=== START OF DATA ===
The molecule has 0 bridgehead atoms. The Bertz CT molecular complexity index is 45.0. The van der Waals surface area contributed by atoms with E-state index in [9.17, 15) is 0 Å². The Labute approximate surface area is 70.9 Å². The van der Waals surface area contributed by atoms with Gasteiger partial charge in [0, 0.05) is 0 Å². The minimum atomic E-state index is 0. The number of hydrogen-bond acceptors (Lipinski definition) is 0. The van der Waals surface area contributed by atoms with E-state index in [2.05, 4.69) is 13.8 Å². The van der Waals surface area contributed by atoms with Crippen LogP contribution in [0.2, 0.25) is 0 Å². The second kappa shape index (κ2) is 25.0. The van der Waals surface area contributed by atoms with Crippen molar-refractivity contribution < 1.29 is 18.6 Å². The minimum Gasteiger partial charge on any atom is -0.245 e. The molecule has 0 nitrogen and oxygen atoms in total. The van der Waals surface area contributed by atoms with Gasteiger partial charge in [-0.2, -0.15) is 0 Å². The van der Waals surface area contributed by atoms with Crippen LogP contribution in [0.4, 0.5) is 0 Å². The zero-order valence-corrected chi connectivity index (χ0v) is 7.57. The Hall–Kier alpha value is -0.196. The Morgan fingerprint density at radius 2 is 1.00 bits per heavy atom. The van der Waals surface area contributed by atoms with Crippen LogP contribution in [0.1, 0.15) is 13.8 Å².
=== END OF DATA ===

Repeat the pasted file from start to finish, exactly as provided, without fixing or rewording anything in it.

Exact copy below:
The molecule has 0 bridgehead atoms. The Bertz CT molecular complexity index is 45.0. The van der Waals surface area contributed by atoms with E-state index in [9.17, 15) is 0 Å². The Labute approximate surface area is 70.9 Å². The van der Waals surface area contributed by atoms with Gasteiger partial charge in [0, 0.05) is 0 Å². The minimum atomic E-state index is 0. The number of hydrogen-bond acceptors (Lipinski definition) is 0. The van der Waals surface area contributed by atoms with E-state index in [2.05, 4.69) is 13.8 Å². The van der Waals surface area contributed by atoms with Crippen LogP contribution in [0.2, 0.25) is 0 Å². The second kappa shape index (κ2) is 25.0. The van der Waals surface area contributed by atoms with Crippen molar-refractivity contribution < 1.29 is 18.6 Å². The minimum Gasteiger partial charge on any atom is -0.245 e. The molecule has 0 nitrogen and oxygen atoms in total. The van der Waals surface area contributed by atoms with Gasteiger partial charge in [-0.2, -0.15) is 0 Å². The van der Waals surface area contributed by atoms with Crippen LogP contribution in [0.4, 0.5) is 0 Å². The zero-order valence-corrected chi connectivity index (χ0v) is 7.57. The Hall–Kier alpha value is -0.196. The Morgan fingerprint density at radius 2 is 1.00 bits per heavy atom. The van der Waals surface area contributed by atoms with Crippen LogP contribution in [0.1, 0.15) is 13.8 Å².